This painting cost £10 million, which was recently raised by 10,000 donations that ranged £1 to £20,000. Until now, it was hidden away in private hands, a half-ignored trophy for the rich, for 400 years. £10 million was the bounty to rescue it from the manor house, as it were. I wonder what the owner did with the cash that was raised from those of far more modest means.
Me in St. Petersburg. This fabulousness was bankrolled by work.
Anyone with a laptop and fingers can now transmit their adventures in a new genre of humbebraglit that can alternately inspire and inflame.
But here’s the elephant in the chat room: Some travelers have more resources than you.
Seems to me we have made great strides in using the Web to plumb new cultures, previously hidden facts, and other realities. Bloggers reveal every angle about themselves, no matter how personal.
Except one. Of your favorite bloggers, or of your favorite writers in the travel section, who talks openly about how they’re funding their public displays of inspection?
There are steadily tweeting travelers who are quick to count the countries they have seen and flout their upgrades and elite status, but who confesses the origin of the dollars that made it all happen?
I’m not talking about sponsored trips. I don’t have much objection to freebies (provided, in my opinion, they don’t ensure gushing press—although without an organization to oversee their ethics, who’s to say which bloggers speak true). Although the reverse alchemic combination of travel’s high expense and publications’ low editorial budgets has made professional travel writing a pursuit best suited to rich people, that is not to say there’s anything faulty with the discoveries that come out of well-funded trips.
I just wish I knew now and then. Because one of the essential tenets of emotionally resonant writing is that I can put myself in the shoes of the person I’m reading.
We all want to visit Yap and Bhutan, and it’s very nice to see that Instagram shot from that Grenada all-inclusive, but be honest: Do I really stand a chance of seeing it, too?
That’s why there is two kinds of travel coverage. One is what I call wish book: You read it to peer through a portal and to dream you are there, too. The other is service journalism. Sometimes, they’re combined, but usually, the service information is relegated to parentheses or a sidebar. The most detailed service journalism outlets are gradually going out of business in favor of gossipy click fodder, which seems to indicate that increasingly, readers would rather dream than do.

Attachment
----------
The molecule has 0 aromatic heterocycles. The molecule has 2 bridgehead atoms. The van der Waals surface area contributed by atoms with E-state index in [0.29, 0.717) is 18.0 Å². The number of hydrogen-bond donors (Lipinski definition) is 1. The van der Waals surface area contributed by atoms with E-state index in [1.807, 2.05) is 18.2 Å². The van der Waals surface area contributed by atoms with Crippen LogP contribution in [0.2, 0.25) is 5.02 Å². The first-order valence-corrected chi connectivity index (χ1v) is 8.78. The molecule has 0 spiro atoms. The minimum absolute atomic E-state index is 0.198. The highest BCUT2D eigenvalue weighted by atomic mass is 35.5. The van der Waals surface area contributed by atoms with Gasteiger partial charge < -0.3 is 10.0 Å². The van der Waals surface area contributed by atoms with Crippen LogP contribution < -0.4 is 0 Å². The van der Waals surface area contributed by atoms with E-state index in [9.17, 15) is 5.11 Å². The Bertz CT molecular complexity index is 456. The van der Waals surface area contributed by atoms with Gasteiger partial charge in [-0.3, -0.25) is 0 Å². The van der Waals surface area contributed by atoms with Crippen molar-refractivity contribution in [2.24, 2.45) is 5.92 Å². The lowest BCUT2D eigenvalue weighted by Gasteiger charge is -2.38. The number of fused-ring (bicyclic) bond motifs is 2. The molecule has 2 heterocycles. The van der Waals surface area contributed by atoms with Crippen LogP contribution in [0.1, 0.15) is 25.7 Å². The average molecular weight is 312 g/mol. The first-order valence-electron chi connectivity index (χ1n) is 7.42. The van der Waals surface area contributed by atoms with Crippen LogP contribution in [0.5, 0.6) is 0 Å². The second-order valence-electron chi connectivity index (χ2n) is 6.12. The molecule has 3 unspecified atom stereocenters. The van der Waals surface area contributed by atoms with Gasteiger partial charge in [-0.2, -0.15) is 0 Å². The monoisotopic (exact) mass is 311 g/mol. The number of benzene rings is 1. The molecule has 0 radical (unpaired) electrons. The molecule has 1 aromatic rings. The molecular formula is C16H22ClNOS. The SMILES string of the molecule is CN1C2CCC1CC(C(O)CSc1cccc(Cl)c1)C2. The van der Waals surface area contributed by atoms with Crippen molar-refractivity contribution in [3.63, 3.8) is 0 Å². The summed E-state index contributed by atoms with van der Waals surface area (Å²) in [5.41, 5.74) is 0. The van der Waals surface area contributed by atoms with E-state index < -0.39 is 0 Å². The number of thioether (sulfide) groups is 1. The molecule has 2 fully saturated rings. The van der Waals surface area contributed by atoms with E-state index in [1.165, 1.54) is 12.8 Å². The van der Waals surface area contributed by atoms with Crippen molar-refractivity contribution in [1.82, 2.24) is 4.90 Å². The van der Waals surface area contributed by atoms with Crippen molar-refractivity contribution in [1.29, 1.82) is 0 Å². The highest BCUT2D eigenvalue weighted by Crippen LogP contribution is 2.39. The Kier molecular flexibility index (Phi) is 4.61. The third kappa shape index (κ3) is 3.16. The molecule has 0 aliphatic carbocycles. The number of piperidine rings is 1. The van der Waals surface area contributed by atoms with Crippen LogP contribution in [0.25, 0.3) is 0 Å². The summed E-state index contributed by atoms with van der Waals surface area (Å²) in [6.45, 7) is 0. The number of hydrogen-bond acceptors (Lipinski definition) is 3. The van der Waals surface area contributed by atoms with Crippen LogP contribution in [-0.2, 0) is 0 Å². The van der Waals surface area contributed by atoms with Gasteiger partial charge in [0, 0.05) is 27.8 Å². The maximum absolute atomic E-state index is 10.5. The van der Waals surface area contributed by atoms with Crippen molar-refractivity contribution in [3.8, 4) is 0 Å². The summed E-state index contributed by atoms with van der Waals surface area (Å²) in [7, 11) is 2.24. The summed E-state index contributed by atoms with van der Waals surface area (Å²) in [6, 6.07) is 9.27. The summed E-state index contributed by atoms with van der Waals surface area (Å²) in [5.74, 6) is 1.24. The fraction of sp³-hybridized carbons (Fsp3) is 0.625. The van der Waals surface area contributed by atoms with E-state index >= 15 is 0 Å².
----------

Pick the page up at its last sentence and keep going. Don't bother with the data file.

But how many times have you read something and wondered how on earth the writer was able to swing it?
Money is the blind spot in most travel coverage, and the system is set up that way. I have been pitched by publications whose editors told me never to mention costs—as if readers don’t care. Talk of money is often considered rude, a transgression against the reader or worse, against advertisers.
As Western society metastasizes into class inequality, this money question matters.
The forces that want you to drop a bankroll are more powerful than the ones that want you to have a spiritual connection that costs nothing. It’s more seductive to paint romantic images of self-actualization and sensual indulgence than it is to hammer out vulgar discussions of practicality.
Writers go into molecular detail about food, a vital resource, so why not go into detail about the peculiar pressures that limited monetary resources put on a traveling soul? Has travel writing become so presentational, so stage-managed, that the realities of the person delivering their reflections is no longer expected to be present in the work? The best actors bring their whole selves to the role, but travel writers stage little productions in which the destination, not themselves, is the only star being exposed.
Perhaps resources should more often be a natural part of the narrative, partly to build trust and rapport with the reader, but also partly because if they’re not mentioned, I’m going to wonder. Is this just a playboy bragging about his conquest? Is this a form of condescension—that they are the adventurer but I am only a lowly reader?
Some of the greatest historical travelers — Mark Twain, Charles Dickens, Anthony Trollope, Patrick Leigh Fermor, Bruce Chatwin — were able to go places because they were rich or had patrons, but their audience usually knew it. Ulysses S. Grant took a post-presidential worldwide trip so epic that it contributed to his bankruptcy and required him to provide for his family by selling his memoirs.
Being wealthy didn’t take anything away from their wisdom. It’s not an ethical accusation. But knowing my favorite blogger makes it happen because they have a trust fund would, inversely, make me feel less left behind—because I’d know how they got a head start.
Even Anthony Trollope knew this. As he wrote in Travelling Sketches, when it comes to voyagers, “to do all that can be done for the money is the one great object which he has ever in view.”